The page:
Tempus Fugit, pop out clock by Timeworks, Inc. Available at PSAWfor $17.75
As I posted on my sandwich board today, "Tick tock, time to think about holiday shopping" Actually, as a retailer, I've been thinking about holiday shopping since mid summer. Truth be told, as a consumer I enjoy buying presents for my loved ones, but it's even more fun selling fabulous things to my customers. In this economy we're all being careful of what we spend, so I've worked at getting great stuff at reasonable prices. By reasonable, I try to mean under $50. Often under $25.
Pop Out Clocks from Timeworks, Inc. Seven different clocks available here.
These clocks are super cute and a brand new product from the Timeworks, Inc. Clock Company from Berkeley, CA. They come in a reusable box and assemble in a jiffy, really. I think they are made of melamine. The clock runs on a battery. Great little gift for under $20, easy to send, too.
Check out the clock faces. Click the small image and it will pop up!
notecards, portfolios, labels, sticky notes etc. at PSAW
I've been a stationery lover my whole life. Mostly I've collected postcards and notecards, but anything with pretty images and shapes will catch my eye. Now that our local paperie, Scribbles, has closed (alas) I'm trying to fill the void a tiny bit. Above are some sets with images by Wayne Thiebaud, Andy Warhol, Geninne D. Zlatkis. I also have Lotte Jansdotter and Paul Frank as well as assorted classic botanical images.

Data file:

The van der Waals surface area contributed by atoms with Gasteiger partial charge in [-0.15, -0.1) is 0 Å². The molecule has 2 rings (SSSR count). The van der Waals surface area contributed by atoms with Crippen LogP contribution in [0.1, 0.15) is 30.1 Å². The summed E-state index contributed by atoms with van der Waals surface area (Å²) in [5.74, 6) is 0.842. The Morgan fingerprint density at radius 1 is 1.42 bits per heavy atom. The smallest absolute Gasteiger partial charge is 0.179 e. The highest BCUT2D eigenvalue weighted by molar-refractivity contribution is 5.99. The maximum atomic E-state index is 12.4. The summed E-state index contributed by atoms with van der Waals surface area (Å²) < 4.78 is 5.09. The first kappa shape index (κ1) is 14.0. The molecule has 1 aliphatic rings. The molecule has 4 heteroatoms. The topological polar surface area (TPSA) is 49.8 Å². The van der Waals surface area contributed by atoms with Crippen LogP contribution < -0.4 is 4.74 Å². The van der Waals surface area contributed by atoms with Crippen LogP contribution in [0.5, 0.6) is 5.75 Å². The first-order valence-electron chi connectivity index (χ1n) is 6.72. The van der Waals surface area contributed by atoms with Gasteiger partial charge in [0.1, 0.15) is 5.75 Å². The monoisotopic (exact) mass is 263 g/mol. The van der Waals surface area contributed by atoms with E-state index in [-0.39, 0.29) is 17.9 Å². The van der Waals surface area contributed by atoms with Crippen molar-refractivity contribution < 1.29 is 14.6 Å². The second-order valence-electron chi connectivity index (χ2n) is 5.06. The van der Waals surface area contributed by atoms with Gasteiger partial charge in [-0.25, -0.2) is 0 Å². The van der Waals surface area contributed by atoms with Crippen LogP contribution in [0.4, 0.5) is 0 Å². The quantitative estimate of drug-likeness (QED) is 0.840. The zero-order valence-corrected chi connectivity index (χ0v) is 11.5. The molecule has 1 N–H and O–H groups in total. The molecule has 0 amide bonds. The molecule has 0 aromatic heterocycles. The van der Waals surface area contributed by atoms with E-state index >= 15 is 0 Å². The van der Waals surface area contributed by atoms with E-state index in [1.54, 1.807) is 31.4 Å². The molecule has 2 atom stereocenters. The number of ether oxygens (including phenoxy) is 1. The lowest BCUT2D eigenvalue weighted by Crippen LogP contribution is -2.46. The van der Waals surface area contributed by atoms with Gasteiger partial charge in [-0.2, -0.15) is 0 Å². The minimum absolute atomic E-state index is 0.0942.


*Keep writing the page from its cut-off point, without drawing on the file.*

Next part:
Canetti Museum magnet frames and PSAW mini prints
Not new to PSAW but one of my favorites, the Canetti Museum Magnet Frame. At $28 these are a sensation and very popular with my customers. Made of pure acrylic and tiny magnets by a small company in New York, (although manufactured in Thailand) these are the original Magnet Frame. They inspired me to offer PSAW mini prints by PSAW artists, made to fit the frames. At $20 a pop, these are also a fun and charming gift.
glass pendant by Marc Kornbluh at PSAW. Aprox 2" diameter. $45
No two of these pendants by Marc Kornbluh are alike. Marc used to live in Burlington and his glass studio was one of my favorite places. Now he lives. in Nebraska, but I'm lucky enough to be able to sell his lamp-work jewelry. At $45, this is a gift that will be loved for generations.
Vintage cigarette tin. $16.
I've been collecting typewriter tins and cigarette tins, lovely for both their shapes and graphics. No two alike, only while stock lasts since buying them is a random operation. But I've got a bunch here now.
Sno Folk by AO! Glass
AO! Glass, whose retail shop is right here at PSAW (separate store - common roof) are in high production for their very popular little Sno Folk. Great, perfect holiday gifts, they can be a tabletop decoration, or hang from a tree or mantle. www.aoglass.com. Tove Ohlander also will custom etch the bowls and other pieces that she and her partner Rich Ahrentzen make.